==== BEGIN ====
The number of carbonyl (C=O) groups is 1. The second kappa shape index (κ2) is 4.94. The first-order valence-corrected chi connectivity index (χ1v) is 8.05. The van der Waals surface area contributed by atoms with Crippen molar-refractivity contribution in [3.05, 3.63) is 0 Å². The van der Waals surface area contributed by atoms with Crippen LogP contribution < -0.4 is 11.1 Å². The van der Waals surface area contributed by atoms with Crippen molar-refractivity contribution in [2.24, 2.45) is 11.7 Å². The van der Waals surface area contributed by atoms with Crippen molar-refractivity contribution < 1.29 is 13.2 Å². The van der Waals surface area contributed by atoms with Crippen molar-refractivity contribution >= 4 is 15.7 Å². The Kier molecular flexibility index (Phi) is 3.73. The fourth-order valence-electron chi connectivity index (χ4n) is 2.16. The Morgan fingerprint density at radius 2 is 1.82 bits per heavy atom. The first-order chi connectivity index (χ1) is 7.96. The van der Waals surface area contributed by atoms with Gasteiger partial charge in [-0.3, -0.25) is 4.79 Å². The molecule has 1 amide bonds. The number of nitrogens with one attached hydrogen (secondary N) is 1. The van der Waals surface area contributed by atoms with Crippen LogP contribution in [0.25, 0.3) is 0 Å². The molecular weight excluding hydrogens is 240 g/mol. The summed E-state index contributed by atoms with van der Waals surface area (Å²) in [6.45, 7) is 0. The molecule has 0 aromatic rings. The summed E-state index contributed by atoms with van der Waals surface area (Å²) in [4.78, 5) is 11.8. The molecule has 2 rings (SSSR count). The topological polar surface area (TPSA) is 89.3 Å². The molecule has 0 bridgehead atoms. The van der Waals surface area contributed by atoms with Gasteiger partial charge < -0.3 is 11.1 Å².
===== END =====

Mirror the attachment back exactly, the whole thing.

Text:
The number of carbonyl (C=O) groups is 1. The second kappa shape index (κ2) is 4.94. The first-order valence-corrected chi connectivity index (χ1v) is 8.05. The van der Waals surface area contributed by atoms with Crippen molar-refractivity contribution in [3.05, 3.63) is 0 Å². The van der Waals surface area contributed by atoms with Crippen LogP contribution < -0.4 is 11.1 Å². The van der Waals surface area contributed by atoms with Crippen molar-refractivity contribution in [2.24, 2.45) is 11.7 Å². The van der Waals surface area contributed by atoms with Crippen molar-refractivity contribution < 1.29 is 13.2 Å². The van der Waals surface area contributed by atoms with Crippen molar-refractivity contribution >= 4 is 15.7 Å². The Kier molecular flexibility index (Phi) is 3.73. The fourth-order valence-electron chi connectivity index (χ4n) is 2.16. The Morgan fingerprint density at radius 2 is 1.82 bits per heavy atom. The first-order chi connectivity index (χ1) is 7.96. The van der Waals surface area contributed by atoms with Gasteiger partial charge in [-0.3, -0.25) is 4.79 Å². The molecule has 1 amide bonds. The number of nitrogens with one attached hydrogen (secondary N) is 1. The van der Waals surface area contributed by atoms with Crippen LogP contribution in [0.25, 0.3) is 0 Å². The molecular weight excluding hydrogens is 240 g/mol. The summed E-state index contributed by atoms with van der Waals surface area (Å²) in [6.45, 7) is 0. The molecule has 0 aromatic rings. The summed E-state index contributed by atoms with van der Waals surface area (Å²) in [4.78, 5) is 11.8. The molecule has 2 rings (SSSR count). The topological polar surface area (TPSA) is 89.3 Å². The molecule has 0 bridgehead atoms. The van der Waals surface area contributed by atoms with Gasteiger partial charge < -0.3 is 11.1 Å².